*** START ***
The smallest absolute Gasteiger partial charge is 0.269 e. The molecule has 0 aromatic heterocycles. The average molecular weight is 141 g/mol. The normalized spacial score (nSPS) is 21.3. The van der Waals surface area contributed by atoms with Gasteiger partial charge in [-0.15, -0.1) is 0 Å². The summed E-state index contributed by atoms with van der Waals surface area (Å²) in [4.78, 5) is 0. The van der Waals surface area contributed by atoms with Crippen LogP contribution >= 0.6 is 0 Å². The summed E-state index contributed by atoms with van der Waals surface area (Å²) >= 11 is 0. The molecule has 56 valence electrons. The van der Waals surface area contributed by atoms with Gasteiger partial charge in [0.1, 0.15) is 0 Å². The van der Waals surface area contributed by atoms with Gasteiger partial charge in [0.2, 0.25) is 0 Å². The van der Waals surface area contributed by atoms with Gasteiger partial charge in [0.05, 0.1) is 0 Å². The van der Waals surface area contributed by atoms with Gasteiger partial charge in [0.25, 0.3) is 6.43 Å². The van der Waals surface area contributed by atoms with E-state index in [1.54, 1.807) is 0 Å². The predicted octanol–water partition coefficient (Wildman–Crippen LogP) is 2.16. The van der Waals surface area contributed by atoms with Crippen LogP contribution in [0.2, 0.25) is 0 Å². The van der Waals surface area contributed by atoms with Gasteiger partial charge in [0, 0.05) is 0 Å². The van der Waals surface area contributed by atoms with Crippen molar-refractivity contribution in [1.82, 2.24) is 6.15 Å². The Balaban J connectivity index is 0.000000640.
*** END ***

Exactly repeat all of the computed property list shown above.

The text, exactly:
The smallest absolute Gasteiger partial charge is 0.269 e. The molecule has 0 aromatic heterocycles. The average molecular weight is 141 g/mol. The normalized spacial score (nSPS) is 21.3. The van der Waals surface area contributed by atoms with Gasteiger partial charge in [-0.15, -0.1) is 0 Å². The summed E-state index contributed by atoms with van der Waals surface area (Å²) in [4.78, 5) is 0. The van der Waals surface area contributed by atoms with Crippen LogP contribution >= 0.6 is 0 Å². The summed E-state index contributed by atoms with van der Waals surface area (Å²) >= 11 is 0. The molecule has 56 valence electrons. The van der Waals surface area contributed by atoms with Gasteiger partial charge in [0.1, 0.15) is 0 Å². The van der Waals surface area contributed by atoms with Gasteiger partial charge in [0.2, 0.25) is 0 Å². The van der Waals surface area contributed by atoms with Gasteiger partial charge in [0.05, 0.1) is 0 Å². The van der Waals surface area contributed by atoms with Gasteiger partial charge in [0.25, 0.3) is 6.43 Å². The van der Waals surface area contributed by atoms with E-state index in [1.54, 1.807) is 0 Å². The predicted octanol–water partition coefficient (Wildman–Crippen LogP) is 2.16. The van der Waals surface area contributed by atoms with Crippen LogP contribution in [0.2, 0.25) is 0 Å². The van der Waals surface area contributed by atoms with Gasteiger partial charge in [0, 0.05) is 0 Å². The van der Waals surface area contributed by atoms with Crippen molar-refractivity contribution in [1.82, 2.24) is 6.15 Å². The Balaban J connectivity index is 0.000000640.